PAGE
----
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Autoimmune and the adrenal glands

From: Marla

Date: 11/10/2003

Time: 7:11:16 PM

Remote Name: 66.81.187.64

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I’m currently looking through a basic endocrinology book written by J. Matthew Neil. On page 11 he states that,

"Autoimmune syndromes usually result in hormone deficiency, not endocrine excess. An exception to this is Graves’ disease, in which thyroid autoantibodies mimic the trophic hormone (TSH) and result in hyperthyroidism."

So, since AA is an autoimmune disease, I thought maybe some of us are dealing with adrenal insufficiency. Today I happened to receive my Wise Traditions Magazine which has an article written by Tom Cowan, M.D. He writes this in answer to a question posed by someone who is taking prednisone for a health condition but does not like the side effects. Here is Cowan’s reply:

". . . Interestingly, about 10-20 percent of the new patients who come to see me have this very concern. These can be people with a wide variety of complaints from asthma (steroid inhalers), rheumatoid arthritis (often maintained on long-term prednisone), colitis (usually they are using cortisone enemas), skin rashes (usually long-term topical cortisone preparations), polymyalgia rheumatica, lupus, many kidney diseases, and so on.

"The initial reaction of these patients to the use of these medicines was nothing short of miraculous-pains vanish, bloody diarrhea clears up, and difficult skin problems melt away. Unfortunately, for most people this is the classic Faustian bargain. For within a short time, not only do the original symptoms return, necessitating higher doses, but the side effects of cortisone begin to show up.

"The side effects of cortisone, prednisone, and similar drugs are legendary. They include diabetes, osteoporosis, edema of the face, mood swings, stomach ulcers and, very importantly, adrenal suppression. In other words, your own adrenal glands shut off their production of these valuable hormones. Why not, since they essentially have been "told" by the prednisone that the adrenals are no longer needed. This bargain, then, becomes a nightmare as the effectiveness of the drugs wears off, side effects become more serious and the patient is unable to stop taking the medication.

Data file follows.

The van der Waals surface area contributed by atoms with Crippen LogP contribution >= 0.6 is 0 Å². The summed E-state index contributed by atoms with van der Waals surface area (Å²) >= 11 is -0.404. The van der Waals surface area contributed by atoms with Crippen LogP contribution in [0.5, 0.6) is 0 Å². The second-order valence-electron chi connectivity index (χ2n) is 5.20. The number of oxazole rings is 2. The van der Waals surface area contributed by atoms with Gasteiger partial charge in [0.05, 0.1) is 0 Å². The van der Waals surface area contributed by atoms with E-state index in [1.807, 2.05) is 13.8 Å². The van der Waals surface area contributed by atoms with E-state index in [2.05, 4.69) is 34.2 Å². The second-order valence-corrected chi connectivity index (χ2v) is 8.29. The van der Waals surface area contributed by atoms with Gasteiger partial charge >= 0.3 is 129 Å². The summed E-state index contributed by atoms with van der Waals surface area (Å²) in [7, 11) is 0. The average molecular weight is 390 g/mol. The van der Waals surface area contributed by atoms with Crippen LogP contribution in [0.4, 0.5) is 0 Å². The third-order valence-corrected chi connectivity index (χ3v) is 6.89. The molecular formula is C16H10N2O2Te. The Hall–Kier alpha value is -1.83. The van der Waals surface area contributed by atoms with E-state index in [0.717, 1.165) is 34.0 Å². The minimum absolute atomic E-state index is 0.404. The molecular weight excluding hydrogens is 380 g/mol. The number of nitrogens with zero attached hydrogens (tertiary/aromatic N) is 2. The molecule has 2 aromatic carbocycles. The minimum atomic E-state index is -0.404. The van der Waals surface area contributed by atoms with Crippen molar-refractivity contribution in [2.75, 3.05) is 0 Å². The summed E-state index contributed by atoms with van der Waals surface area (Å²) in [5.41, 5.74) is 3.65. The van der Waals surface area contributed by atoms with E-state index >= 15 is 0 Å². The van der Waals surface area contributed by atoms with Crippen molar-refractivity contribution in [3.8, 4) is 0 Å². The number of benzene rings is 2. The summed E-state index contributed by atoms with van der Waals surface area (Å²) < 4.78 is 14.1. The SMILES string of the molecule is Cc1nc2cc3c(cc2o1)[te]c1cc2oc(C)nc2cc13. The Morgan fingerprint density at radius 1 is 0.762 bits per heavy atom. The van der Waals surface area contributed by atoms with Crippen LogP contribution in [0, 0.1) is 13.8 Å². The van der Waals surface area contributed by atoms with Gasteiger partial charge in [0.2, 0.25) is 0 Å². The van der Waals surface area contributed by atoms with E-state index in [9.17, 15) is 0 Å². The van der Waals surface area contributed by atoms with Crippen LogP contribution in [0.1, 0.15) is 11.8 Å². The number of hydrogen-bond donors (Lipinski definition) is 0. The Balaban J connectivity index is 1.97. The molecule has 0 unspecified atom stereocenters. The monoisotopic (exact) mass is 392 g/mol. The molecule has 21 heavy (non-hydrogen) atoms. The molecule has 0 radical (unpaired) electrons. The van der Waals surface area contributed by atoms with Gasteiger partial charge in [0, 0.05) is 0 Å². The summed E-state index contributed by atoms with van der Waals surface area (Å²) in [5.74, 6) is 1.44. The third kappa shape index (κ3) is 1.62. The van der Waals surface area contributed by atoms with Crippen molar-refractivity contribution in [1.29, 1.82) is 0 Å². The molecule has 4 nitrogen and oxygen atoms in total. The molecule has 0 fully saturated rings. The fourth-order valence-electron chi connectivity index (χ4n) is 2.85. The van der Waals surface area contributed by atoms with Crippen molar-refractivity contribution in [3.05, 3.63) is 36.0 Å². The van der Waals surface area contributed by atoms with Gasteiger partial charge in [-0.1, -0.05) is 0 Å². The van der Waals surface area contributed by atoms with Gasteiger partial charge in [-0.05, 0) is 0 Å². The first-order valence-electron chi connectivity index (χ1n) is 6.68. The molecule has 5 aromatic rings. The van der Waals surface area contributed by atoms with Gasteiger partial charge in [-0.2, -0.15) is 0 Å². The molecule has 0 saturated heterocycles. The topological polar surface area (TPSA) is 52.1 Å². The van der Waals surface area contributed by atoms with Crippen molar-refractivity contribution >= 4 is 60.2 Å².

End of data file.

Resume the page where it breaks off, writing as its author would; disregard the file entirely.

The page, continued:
"Of all the tragic situations I have dealt with in my practice, this all-too-common occurrence stands at the top of the list. What are we to do? The first answer is to recognize that by definition, if a certain condition will improve with the use of cortisone, then somewhere in its etiology must be an adrenal weakness. That this fact is denied by the medical profession does not make it less true. Therefore, for any condition that is treated in normal medicine with steroid drugs like prednisone or cortisone we should instead be strengtheing the adrenal glands.

"To do this, we refer to some basic physiology. First, we are dealing with the adrenal cortex, not the medulla (which makes adrenaline). The hormones that the adrenal cortex makes are all derived from our best friend–cholesterol. Yes, cholesterol is the precursor to all the valuable adrenal hormones that help us deal with stress, inflamation and trauma, and that help our body to heal. Therefore adrenal insufficiency (lack of adrenal cortical hormones) is a fat deficiency. So the first step is simple and logical: eat more fat, especially cholesterol-rich animal fat. One of these fats should be cod liver oil to supply vitamin A. The adrenal cortex cannot make adrenal hormones out of cholesterol without vitamin A."

Dr. Cowan goes on to advise eliminating simple sugars and limit total daily carbohydrate consumption. Cut back on caffeine and caffeine-related substances because they stimulate the adrenal medulla to produce adrenaline. Then the adrenal cortex must work doubley hard to produce the "chill out" cortisoid hormones. The two major nutrients the adrenal cortex needs to do its job are vit B6 and vit C. These should be obtained from food sources of whole food supplements. Cowan writes that even with hard work on diet and supplements, it is still difficult to wean off the prednisone, especially the last 2-5 mg. In those cases he uses an adrenal cortex extract from American Biologics.

Hope this is helpful.

Marla


Last changed: September 24, 2006